3 called a bunch of journos over to the Groucho this morning for a breakfast briefing about mobile broadband speeds, why 3 takes the right approach in advertising these, and why Vodafone (who 3 has hauled off to the ASA and GSMA on this point) does not.
A moot point, as it turns out, because Vodafone has apparently said it will stop advertising 7.2Mbps nationally when that speed's only available in 18 London postcodes and some airports (although it is investing to extend that reach quite a bit).
Anyway, the meeting did provide a useful primer as to why, as with fixed-line broadband, you should never expect to get those 7.2Mbps or 3.6Mbps headline speeds with mobile broadband. First off, here's those maximum line rates vs the maximum possible user rates that can be attained after the basic overhead is subtracted (all in Mbps obviously) - and remember, this is assuming you're right next to the base station in perfect environmental conditions:
14.4 / 12.91
7.2 / 6.69
3.6 / 3.42
1.8 / 1.71
Then come the other factors, each chipping away at that data rate:
- Non-mobile-broadband 3G traffic (voice, video, SMS etc)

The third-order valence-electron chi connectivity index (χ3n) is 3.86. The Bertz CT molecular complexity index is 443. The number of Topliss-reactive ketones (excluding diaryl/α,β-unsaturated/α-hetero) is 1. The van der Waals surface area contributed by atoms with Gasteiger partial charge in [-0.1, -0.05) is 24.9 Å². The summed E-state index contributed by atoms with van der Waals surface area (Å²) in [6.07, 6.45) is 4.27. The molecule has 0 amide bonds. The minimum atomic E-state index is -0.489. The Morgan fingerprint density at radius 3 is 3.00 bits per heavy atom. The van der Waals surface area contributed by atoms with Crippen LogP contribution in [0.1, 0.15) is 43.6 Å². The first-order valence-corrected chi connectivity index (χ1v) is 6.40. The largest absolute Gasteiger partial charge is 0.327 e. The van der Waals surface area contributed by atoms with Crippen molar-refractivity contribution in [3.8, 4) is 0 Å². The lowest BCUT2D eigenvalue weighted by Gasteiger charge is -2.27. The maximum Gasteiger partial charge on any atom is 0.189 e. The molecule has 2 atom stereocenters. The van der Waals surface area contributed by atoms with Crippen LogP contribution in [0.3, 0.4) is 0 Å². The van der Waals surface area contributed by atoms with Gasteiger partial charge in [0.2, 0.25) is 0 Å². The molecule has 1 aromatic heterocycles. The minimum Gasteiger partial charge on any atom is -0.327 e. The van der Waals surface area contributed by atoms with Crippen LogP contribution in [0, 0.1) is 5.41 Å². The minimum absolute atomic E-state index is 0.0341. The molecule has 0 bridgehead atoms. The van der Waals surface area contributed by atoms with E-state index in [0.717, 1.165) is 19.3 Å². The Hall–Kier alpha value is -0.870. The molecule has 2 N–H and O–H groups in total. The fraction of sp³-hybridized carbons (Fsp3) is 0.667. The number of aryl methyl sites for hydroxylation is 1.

- Applications being used (browsing, streaming, downloading etc)
- Signal quality (interference, distance from base station, signal strength, trees etc)
- Technology being used (device capability, network capability, network configuration)
- Backhaul capacity on the operator's side
- Number of mobile broadband users in a cell (although this can be mitigated by splitting the cell, using second and third frequencies, or adding more base stations)
Another interesting point that was made - and I must get the graph of this - is that, once you're around 500m from the nearest base station, it doesn't really matter much whether you're on a 3.6Mbps or 7.2Mbps connection. You'll get much of a muchness because, of course, the higher the bandwidth the steeper the falloff in propogation over distance.
3's take on this is that you shouldn't worry so much about high numbers (most mobile broadband applications only require a downlink of 1Mbps or less) and focus rather on density and reach of coverage - 3's speciality as it has the most comprehensive 3G network in the UK (especially as its network-sharing agreement with T-Mobile comes to fruition).
All very impressive, but we're not just streaming from YouTube, we're increasingly sending videos to YouTube, and try doing that without some high-number standard like HSUPA. 3 says it's rolling that out from July, which is good, but it will take a while to get significant coverage on that.
All fair enough. I can't see the point in worrying about or advertising high numbers and standard names - what consumer really knows or cares what those means? It just needs to work properly. Funnily enough, it was Vodafone that first started going on about "mobile broadband", in an attempt to get away from alphabetic jargon. Let's hope they, and everyone else, stay away.